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/wp-content/uploads/2012/04/talent_retention_employees_91761.pngThis week I talked to two different customers who were both going through organizational pain. In both cases, strong management had been in place. This management had understood the value of truly treating information as an enterprise asset. As such, programs were put into place:

  • Data Governance organizations
  • Metrics and scorecarding initiatives
  • A Program rather than Project mindset toward information problems.  (after all, you can’t just clean your house *once* and expect to never have to clean again!)

However, the strong EIM management at each of these companies is leaving to go to another company. The question is: What happens next? Can the initiatives survive without their spokesperson? Will the replacement manager have the same passion for quality information? Will the people who have infused the organization with quality information management practices survive?

The answer to these questions depends on how well the outgoing managers educated their management on the ROI of information management initiatives. Not in casual, anecdotal, or infrequent ways. But in sustained, measured, formal ways.

  • How many information-intensive projects has the data governance group completed? How many were on-time? How many were on-time before the data governance group came in to assist?
  • What hard value can you show for information initiatives? Can you show savings in shipping cost, customer satisfaction scores, reduced fees/penalties, reduced mailing costs, reduced inventory costs, better supplier-negotiated costs, or reduced re-work?
  • Which functional groups is the data governance group serving most frequently? Can those functional groups provide before-and-after stories that you can use to show impact?

Unless you are systematically gathering and presenting this level of information, you run the risk of being overlooked when a charismatic leader departs.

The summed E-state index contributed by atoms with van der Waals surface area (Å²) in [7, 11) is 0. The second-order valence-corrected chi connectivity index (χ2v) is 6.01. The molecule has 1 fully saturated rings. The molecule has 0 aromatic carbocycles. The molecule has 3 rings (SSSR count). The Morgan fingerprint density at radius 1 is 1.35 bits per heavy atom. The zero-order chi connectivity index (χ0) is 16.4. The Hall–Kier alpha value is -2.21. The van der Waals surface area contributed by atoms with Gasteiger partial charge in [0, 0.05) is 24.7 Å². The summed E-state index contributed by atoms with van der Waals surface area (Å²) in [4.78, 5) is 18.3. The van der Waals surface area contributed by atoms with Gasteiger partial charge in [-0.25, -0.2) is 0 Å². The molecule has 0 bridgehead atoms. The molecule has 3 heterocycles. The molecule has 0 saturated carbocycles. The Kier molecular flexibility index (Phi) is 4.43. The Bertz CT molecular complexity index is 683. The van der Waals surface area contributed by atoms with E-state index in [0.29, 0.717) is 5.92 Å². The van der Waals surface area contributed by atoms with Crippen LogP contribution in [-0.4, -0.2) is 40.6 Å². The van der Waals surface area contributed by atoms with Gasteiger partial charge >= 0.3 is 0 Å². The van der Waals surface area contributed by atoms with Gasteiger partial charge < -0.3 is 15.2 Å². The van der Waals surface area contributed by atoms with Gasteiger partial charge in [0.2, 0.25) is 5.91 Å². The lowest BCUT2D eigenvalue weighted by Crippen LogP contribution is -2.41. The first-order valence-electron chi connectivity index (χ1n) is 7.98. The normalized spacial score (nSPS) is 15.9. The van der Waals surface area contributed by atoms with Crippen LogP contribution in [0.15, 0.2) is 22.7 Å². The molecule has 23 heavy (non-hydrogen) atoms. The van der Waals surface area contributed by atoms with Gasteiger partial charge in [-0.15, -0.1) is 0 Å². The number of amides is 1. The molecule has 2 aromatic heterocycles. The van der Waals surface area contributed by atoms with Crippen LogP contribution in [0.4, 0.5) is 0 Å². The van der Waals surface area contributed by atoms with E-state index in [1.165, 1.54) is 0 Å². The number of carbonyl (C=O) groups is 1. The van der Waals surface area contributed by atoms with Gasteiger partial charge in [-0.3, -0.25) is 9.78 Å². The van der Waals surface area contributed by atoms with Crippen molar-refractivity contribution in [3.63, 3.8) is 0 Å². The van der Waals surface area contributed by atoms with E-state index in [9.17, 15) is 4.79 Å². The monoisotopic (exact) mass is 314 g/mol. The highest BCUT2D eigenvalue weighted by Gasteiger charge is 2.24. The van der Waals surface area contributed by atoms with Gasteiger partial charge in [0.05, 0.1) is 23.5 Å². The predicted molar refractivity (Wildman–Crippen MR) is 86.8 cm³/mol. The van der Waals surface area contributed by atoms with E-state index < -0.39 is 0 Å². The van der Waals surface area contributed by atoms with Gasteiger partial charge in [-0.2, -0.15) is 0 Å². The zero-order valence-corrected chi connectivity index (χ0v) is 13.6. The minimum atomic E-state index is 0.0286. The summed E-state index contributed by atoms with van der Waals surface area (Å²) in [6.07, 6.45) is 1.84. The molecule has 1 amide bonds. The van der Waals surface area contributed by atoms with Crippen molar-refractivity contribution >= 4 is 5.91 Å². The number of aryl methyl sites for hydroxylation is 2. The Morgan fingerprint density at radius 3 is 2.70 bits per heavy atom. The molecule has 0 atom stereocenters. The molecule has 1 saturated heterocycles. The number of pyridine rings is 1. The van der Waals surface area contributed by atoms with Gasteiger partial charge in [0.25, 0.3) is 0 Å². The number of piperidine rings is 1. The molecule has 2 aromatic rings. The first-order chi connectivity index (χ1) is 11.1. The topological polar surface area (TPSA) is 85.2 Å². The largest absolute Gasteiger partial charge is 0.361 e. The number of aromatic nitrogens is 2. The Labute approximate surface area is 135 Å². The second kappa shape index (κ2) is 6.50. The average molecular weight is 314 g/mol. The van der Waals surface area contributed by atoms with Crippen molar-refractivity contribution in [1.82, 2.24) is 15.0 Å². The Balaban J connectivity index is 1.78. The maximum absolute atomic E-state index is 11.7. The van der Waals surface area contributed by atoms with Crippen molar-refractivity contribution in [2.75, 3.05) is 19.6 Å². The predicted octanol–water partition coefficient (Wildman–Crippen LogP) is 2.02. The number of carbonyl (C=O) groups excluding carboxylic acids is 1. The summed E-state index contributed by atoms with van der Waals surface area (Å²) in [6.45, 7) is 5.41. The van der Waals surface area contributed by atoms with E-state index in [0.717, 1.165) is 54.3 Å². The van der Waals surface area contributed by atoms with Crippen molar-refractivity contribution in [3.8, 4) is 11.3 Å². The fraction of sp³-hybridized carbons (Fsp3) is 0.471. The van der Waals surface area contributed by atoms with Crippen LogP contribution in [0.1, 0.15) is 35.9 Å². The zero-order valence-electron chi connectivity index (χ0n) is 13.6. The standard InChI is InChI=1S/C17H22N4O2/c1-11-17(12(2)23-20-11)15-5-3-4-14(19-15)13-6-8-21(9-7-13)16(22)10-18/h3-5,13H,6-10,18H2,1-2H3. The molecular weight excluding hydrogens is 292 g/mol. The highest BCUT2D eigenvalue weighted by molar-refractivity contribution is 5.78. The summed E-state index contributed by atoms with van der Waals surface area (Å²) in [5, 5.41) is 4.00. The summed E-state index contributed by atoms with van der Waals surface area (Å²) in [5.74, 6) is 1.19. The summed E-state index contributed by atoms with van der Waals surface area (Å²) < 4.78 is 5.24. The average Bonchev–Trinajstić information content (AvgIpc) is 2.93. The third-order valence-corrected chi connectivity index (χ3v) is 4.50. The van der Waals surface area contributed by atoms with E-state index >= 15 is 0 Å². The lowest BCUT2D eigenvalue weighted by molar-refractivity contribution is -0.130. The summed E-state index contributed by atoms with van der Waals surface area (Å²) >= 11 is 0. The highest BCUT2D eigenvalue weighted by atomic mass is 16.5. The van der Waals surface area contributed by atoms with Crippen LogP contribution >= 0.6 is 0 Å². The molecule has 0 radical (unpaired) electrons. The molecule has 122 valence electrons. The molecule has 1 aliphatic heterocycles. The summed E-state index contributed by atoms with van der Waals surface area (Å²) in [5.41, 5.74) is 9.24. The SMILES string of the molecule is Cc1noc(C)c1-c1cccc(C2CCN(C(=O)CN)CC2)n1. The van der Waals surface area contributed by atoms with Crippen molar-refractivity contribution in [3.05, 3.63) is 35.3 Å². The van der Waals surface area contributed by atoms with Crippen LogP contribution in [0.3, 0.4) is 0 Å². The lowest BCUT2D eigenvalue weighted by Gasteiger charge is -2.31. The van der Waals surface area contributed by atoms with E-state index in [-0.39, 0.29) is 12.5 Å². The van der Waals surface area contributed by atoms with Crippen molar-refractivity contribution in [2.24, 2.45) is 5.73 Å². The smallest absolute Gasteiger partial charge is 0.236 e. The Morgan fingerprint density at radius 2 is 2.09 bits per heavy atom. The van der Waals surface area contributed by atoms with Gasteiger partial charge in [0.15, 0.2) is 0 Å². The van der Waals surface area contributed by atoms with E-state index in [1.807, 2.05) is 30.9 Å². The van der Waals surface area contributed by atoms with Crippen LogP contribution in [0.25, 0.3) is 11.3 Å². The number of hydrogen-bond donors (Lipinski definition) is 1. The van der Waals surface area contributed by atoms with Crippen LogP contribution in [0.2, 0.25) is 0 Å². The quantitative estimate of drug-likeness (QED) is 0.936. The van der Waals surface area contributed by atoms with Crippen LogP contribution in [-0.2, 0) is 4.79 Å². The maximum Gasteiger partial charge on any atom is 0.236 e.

One more area where talent retention matters is simply interesting work. One CIO told me that their EIM imitative supported their talent acquisition programs directly. His company spends lots of time ensuring that they are hiring the best possible employees. However, they used to then give these Top Talent employees uninspiring, manual work to do. By optimizing their EIM environment to deliver high quality information exactly when it is needed, these Top Talent employees can do the smart work of analyzing information, creating connections, and optimizing the environment (instead of manually fixing information, monitoring shared email boxes, and trying to figure out if the information is good).

Finally, of course there will be some turnover in your organization. Make sure to capture the work product and decisions made along your information journey—this way, the next Top Talent employee can hit the ground running. Capturing the decisions, key players, constraints, and alternatives is a key practice of information governance.

So much of what happens in EIM is about *people*, so it pays to monitor the talent retention dimension of those people.

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